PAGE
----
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posted on 08 August 2017

July 2017 Small Business Optimism Improves

from the National Federation of Independent Business

The Index of Small Business Optimism rose 1.6 percent in July to 105.2, a strong performance led by significant gains in hiring activity.

[editor's note: Market expectation from Bloomberg / Econoday was between 102.0 to 104.0 (consensus 103.2) versus the actual reading of 105.2.]

Said NFIB President and CEO Juanita Duggan:

Strong consumer demand is boosting small business optimism. Small business owners are feeling better about the economy because their customers are feeling better about the economy. This is a good trend that we hope continues.

Among the 10 components that make up the Index, seven improved, two declined, and one remained unchanged. The biggest gains were: job openings (+5); job creation plans (+4); and sales expectations (+5).

z%20nfib%20chart.png

Said NFIB Chief Economist Bill Dunkelberg:

Sixty percent of small business owners reported hiring or trying to hire in July. Within that group, 87 percent said they had a tough time finding qualified workers. The labor market is getting very tight, and the problem is most severe in the construction and manufacturing sectors.

Business owners cite "lack of specific skills" as the main reason they can't find qualified workers, according to new NFIB research included in the July report. Other common reasons include: work history; social skills; wage expectations; and attitude.

Nineteen percent of small business owners listed lack of qualified workers as their number-one problem, second only to taxes.

The number of owners trying to fill positions and create new jobs is very high. That's good news for workers, because they can command higher wages and better benefits. The bad news is that small business employers are finding it very hard to hire and keep their workers.

z%20nfib%20table.png

Report Overview:

The Index of Small Business Optimism rose 1.6 points to 105.2, preserving the surge in optimism that started the day after the election. Seven of the 10 Index components posted a gain, two declined, and one was unchanged. Since the recession, the Index peaked at 105.9 in January, just 0.7 points above the July reading. Main Street was buoyed by stronger customer demand despite the dysfunction in Washington, D.C. The economy (GDP) grew about 2 percent in the first half of the year, nothing special, but the second quarter was much stronger than the first, and consumer spending was a major contributor to growth. The stock market continues to post record high readings, although a bit inconsistent with moderate growth in output from the nation's business sector.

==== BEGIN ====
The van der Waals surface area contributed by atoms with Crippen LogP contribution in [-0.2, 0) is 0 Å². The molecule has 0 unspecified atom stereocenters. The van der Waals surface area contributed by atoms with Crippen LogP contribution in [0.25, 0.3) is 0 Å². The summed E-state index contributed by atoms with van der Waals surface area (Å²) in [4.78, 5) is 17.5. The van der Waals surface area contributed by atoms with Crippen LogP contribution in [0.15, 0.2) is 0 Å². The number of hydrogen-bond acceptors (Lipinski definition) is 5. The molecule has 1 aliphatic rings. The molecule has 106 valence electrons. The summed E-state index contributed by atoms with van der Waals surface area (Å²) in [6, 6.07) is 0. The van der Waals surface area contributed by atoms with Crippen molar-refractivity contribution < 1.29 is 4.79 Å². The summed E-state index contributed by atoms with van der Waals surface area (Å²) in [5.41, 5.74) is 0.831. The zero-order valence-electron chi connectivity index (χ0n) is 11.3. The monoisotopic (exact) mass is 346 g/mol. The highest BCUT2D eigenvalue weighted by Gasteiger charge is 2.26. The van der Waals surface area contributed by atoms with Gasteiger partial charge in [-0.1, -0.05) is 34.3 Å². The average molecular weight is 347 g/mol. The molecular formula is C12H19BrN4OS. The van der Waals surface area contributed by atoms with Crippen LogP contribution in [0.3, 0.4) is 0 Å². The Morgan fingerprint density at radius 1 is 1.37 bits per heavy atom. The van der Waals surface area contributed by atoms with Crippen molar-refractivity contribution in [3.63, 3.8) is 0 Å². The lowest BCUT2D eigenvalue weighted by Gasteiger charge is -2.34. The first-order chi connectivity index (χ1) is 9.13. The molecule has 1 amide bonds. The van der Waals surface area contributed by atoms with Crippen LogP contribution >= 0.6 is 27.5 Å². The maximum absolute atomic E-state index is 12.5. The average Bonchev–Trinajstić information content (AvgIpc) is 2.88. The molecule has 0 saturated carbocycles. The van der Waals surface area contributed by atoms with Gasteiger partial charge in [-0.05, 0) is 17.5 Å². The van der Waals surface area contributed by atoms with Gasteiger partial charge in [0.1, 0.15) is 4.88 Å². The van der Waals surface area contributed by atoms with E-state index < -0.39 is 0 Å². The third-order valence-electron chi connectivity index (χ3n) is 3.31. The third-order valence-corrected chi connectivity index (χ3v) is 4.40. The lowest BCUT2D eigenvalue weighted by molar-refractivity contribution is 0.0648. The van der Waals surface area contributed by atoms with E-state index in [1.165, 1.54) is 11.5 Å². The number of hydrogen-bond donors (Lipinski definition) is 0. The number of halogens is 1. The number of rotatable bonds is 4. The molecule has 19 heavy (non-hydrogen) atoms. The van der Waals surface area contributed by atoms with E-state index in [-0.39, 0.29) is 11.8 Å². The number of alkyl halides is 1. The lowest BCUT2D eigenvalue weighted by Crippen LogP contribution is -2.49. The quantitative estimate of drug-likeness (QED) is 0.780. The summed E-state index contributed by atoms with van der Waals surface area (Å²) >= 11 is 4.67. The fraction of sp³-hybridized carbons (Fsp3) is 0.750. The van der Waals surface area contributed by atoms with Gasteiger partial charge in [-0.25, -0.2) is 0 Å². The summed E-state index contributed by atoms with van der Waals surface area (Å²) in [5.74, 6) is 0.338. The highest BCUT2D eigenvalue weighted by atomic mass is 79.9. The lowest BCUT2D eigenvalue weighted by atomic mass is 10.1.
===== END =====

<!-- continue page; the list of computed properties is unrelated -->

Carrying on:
Labor market indicators surged to near-record levels and owners reported strong net hiring over the past few months. Reports of job openings hit a 16-year record high and reports of increases in compensation remained at historically high levels. The frequency of reported price increases was the highest since 2014, but still historically low. Inventory investment plans strengthened supported by stronger consumer spending. Reports of capital outlays were unchanged and plans to spend faded a little. Capital investment is still not supportive of stronger economic growth. Expectations for improved business conditions and higher real sales posted strong gains, anticipating a stronger second half economy.

Some other highlights of this Optimism Index include:

Labor Markets. Small business owners reported an adjusted average employment change per firm of 0.21 workers per firm over the past few months, a solid performance. Thirteen percent (up 3 points) reported increasing employment an average of 4.5 workers per firm and 11 percent (unchanged) reported reducing employment an average of 1.6 workers per firm (seasonally adjusted). Sixty percent reported hiring or trying to hire (up 6 points), but 52 percent (87 percent of those hiring or trying to hire) reported few or no qualified applicants for the positions they were trying to fill. Nineteen percent of owners cited the difficulty of finding qualified workers as their Single Most Important Business Problem (up 4 points), second only to taxes. This is a particularly severe problem in construction (28 percent) and manufacturing (21 percent) where labor shortages are the top problem, trumping taxes and regulatory costs. According to a recent NFIB small employer survey, the most "typical" reason for "disqualification" of an applicant was a lack of specific job skills (cited by 26 percent of employers), followed by a poor work history (16 percent). Poor English and math skills typically disqualified 10 percent of the applicants. A lack of social skills disqualified 14 percent, unreasonable wage expectations 14 percent, attitude 12 percent, and appearance 8 percent, all factors that the applicant could easily improve without additional training if they really wanted a job. Drug issues were a typical reason for disqualification for 10 percent of the owners and legal status for 6 percent.